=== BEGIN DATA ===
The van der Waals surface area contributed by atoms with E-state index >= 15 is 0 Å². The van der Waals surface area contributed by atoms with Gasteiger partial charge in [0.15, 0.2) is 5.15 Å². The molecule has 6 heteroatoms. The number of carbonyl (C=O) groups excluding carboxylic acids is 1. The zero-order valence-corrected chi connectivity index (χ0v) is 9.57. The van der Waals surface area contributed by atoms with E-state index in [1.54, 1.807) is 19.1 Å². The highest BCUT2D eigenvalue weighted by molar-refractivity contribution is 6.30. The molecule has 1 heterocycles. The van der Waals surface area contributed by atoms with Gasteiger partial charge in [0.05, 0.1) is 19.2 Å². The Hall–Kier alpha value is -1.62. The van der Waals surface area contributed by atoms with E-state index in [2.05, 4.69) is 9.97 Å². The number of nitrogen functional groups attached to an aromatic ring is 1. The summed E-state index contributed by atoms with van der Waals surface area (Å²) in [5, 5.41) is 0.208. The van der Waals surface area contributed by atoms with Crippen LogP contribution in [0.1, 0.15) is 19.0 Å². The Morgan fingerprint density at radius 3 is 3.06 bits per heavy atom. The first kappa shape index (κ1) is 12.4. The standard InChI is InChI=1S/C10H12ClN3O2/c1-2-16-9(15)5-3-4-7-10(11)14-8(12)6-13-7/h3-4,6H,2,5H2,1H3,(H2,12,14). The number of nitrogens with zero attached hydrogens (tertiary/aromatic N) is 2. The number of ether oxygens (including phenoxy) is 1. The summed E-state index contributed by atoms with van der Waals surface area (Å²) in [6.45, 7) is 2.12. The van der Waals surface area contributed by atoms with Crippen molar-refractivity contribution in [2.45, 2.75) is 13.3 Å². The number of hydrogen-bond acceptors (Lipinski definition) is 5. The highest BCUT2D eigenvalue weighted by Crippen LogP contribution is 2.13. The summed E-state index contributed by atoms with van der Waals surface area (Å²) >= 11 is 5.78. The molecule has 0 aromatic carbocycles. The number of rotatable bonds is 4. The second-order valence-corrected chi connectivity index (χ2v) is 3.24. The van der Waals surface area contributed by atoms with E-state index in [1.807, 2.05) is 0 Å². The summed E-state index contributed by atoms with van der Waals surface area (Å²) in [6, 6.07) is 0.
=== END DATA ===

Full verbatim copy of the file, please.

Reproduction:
The van der Waals surface area contributed by atoms with E-state index >= 15 is 0 Å². The van der Waals surface area contributed by atoms with Gasteiger partial charge in [0.15, 0.2) is 5.15 Å². The molecule has 6 heteroatoms. The number of carbonyl (C=O) groups excluding carboxylic acids is 1. The zero-order valence-corrected chi connectivity index (χ0v) is 9.57. The van der Waals surface area contributed by atoms with E-state index in [1.54, 1.807) is 19.1 Å². The highest BCUT2D eigenvalue weighted by molar-refractivity contribution is 6.30. The molecule has 1 heterocycles. The van der Waals surface area contributed by atoms with Gasteiger partial charge in [0.05, 0.1) is 19.2 Å². The Hall–Kier alpha value is -1.62. The van der Waals surface area contributed by atoms with E-state index in [2.05, 4.69) is 9.97 Å². The number of nitrogen functional groups attached to an aromatic ring is 1. The summed E-state index contributed by atoms with van der Waals surface area (Å²) in [5, 5.41) is 0.208. The van der Waals surface area contributed by atoms with Crippen LogP contribution in [0.1, 0.15) is 19.0 Å². The Morgan fingerprint density at radius 3 is 3.06 bits per heavy atom. The first kappa shape index (κ1) is 12.4. The standard InChI is InChI=1S/C10H12ClN3O2/c1-2-16-9(15)5-3-4-7-10(11)14-8(12)6-13-7/h3-4,6H,2,5H2,1H3,(H2,12,14). The number of nitrogens with zero attached hydrogens (tertiary/aromatic N) is 2. The number of ether oxygens (including phenoxy) is 1. The summed E-state index contributed by atoms with van der Waals surface area (Å²) in [6.45, 7) is 2.12. The van der Waals surface area contributed by atoms with Crippen molar-refractivity contribution in [2.45, 2.75) is 13.3 Å². The number of hydrogen-bond acceptors (Lipinski definition) is 5. The highest BCUT2D eigenvalue weighted by Crippen LogP contribution is 2.13. The summed E-state index contributed by atoms with van der Waals surface area (Å²) >= 11 is 5.78. The molecule has 0 aromatic carbocycles. The number of rotatable bonds is 4. The second-order valence-corrected chi connectivity index (χ2v) is 3.24. The van der Waals surface area contributed by atoms with E-state index in [1.807, 2.05) is 0 Å². The summed E-state index contributed by atoms with van der Waals surface area (Å²) in [6, 6.07) is 0.